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Women in Scripture: Being Consoled By Mary

By Hannah Coley

Hannah Coley is a Jesuit Volunteer in Belize. Over the next few months, check out #JVStories as she examines the way women in Scripture have given her clarity and resolve as a women in the Catholic Church, this week we focus on Mary.

 

While at Loyola University of Chicago, I had a spiritual director with both a creative and open heart. They walked beside me during prayer and for the last two or so years have instructed me to use imaginative prayer. Together we had sat to recall the lives, roles and spirits of the women I find in Scripture.  A practice welcomed by JVC as St. Ignatius used the same method to pray. JVs also use the prayer practice during retreats, gatherings and sometimes spirituality nights.

However, it was not until I picked up the book “Soul Sisters” while a Jesuit Volunteer in Belize, that I have been able to understand how I had been feeling about the experiences of these women. Likewise, the ways I have instinctively been connecting their experiences to my own and to those of women I love so dearly. During JVC, it is common to sit intentionally with these questions and to reaffirm those you are so thankful for. This week, I reflect on being consoled by Mary and finding the calm in other women. I do so as a thank you to all those in my life who offer me consolation.

Being Consoled By Mary

“She was deeply troubled by his words, and wondered what his greeting meant. The angel went on to say to her: ‘Do not fear, Mary. You have found favor with God.’” Luke 1:27-33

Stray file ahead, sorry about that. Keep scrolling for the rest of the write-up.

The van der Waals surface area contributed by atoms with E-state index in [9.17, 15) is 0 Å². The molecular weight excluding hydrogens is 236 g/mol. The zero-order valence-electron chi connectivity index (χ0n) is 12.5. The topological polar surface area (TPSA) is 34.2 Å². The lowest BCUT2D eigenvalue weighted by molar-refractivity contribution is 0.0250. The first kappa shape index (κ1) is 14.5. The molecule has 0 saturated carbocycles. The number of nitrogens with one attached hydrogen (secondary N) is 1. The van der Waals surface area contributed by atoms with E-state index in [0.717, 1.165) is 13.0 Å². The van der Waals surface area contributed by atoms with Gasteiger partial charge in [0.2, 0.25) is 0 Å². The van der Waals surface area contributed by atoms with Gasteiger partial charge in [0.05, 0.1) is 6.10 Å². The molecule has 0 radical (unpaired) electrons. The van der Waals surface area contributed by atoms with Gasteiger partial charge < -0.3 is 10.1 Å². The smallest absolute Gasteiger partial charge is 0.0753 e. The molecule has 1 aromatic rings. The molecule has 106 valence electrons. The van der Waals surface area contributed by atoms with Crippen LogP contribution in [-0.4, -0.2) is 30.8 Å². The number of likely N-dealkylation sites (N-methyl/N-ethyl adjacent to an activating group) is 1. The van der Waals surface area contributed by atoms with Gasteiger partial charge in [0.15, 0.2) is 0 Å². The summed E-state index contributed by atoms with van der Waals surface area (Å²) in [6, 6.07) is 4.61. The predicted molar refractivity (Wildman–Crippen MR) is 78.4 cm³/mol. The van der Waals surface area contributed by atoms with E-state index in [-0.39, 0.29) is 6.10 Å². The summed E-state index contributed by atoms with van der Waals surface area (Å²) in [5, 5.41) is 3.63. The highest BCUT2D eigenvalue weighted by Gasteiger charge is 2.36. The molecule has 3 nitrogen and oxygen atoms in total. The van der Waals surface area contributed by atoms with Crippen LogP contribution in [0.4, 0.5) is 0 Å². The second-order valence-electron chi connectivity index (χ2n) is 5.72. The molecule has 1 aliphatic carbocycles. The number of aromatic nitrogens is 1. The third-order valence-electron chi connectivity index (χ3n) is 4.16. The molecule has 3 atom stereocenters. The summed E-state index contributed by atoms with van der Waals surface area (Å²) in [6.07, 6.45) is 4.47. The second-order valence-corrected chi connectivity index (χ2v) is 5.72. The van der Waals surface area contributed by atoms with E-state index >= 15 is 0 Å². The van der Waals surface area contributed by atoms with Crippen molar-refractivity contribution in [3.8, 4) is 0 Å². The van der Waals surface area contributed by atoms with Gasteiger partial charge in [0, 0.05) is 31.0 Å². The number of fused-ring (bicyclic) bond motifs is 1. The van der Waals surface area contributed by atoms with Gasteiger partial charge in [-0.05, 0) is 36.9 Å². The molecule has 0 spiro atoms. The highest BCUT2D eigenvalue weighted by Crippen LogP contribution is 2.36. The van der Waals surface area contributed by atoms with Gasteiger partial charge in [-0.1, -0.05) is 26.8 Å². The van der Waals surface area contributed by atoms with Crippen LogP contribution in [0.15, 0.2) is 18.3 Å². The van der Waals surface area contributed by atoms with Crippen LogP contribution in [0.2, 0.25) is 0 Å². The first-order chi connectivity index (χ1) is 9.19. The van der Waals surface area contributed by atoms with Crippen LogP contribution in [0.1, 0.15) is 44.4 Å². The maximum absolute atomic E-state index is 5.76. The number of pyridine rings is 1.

To flee all that defines home is not a feeling I know intimately. Nor have I feared for my own life, or the lives of those I hold most dear. When I recall the life and narrative of Mary, she helps me to empathize with mothers, sisters and daughters who escape home. Those among us forced to be mother, protectors and endurers.

Mary reminds me that it is in a mother’s love and soothing whispers and gestures of okayness, that fear and sadness often subside. I can hear in a whisper the words that Mary spoke to calm and nurture her baby boy in her womb.

She cradled her tummy along a rigorous, painful, confusing and unsure journey to find a reality of the “okayness.” Moreover, the love she promised the son of God. Mothers and sisters around the world nurture their loved ones with words and touches of gentleness and maternity. Despite some realities of forced displacement, fright, abandonment and confusion.

All The Others Too

When I recall and pray with the life of Mary, I also pray with and for mothers who have lost or fear losing their children to judgments and misconceptions. Alternatively, to the institutions greater than judgement, that carry out the systemic violence and discrimination.  I feel for all mothers who are overwhelmed by a God that is supposedly good, compassionate, forgiving.

Then I recall that God is a Mother. She lost Her son to the hands of judgment and misconception, and to Her son’s revolution of love. She knows the pain of mothers. She is you and She is Mary. She is the spirit that connects us women by heart and desire.

Validation of Hope

Mary was not prepared for motherhood, for she was but a teenage girl.  Mary was caught off guard. Motherhood or finding one’s place in administering maternal care is not always expected or wanted or prepared for.  However, Mary had Elizabeth and Anna the Prophetess to guide her. They were able to offer her wisdom and words of hope and encouragement along her journey. We too turn to our own mother figures in times of seemingly lost faith, weakness and doubt.

I find sanctuary in a God who is feminine, a God who is Mother. She validates my hopes, fears, worries and pains. She feels my pains and my deepest joys. She holds me in Her womb and protects my own. She consoles me.


JV Profile-Hannah Coley

Hannah Coley graduated from Loyola University Chicago in 2016, prior to signing the covenant as a Jesuit Volunteer in Belize for the 2016-2018 program year! She serves as a Youth/Liturgical Coordinator at St. Peter Claver Parish.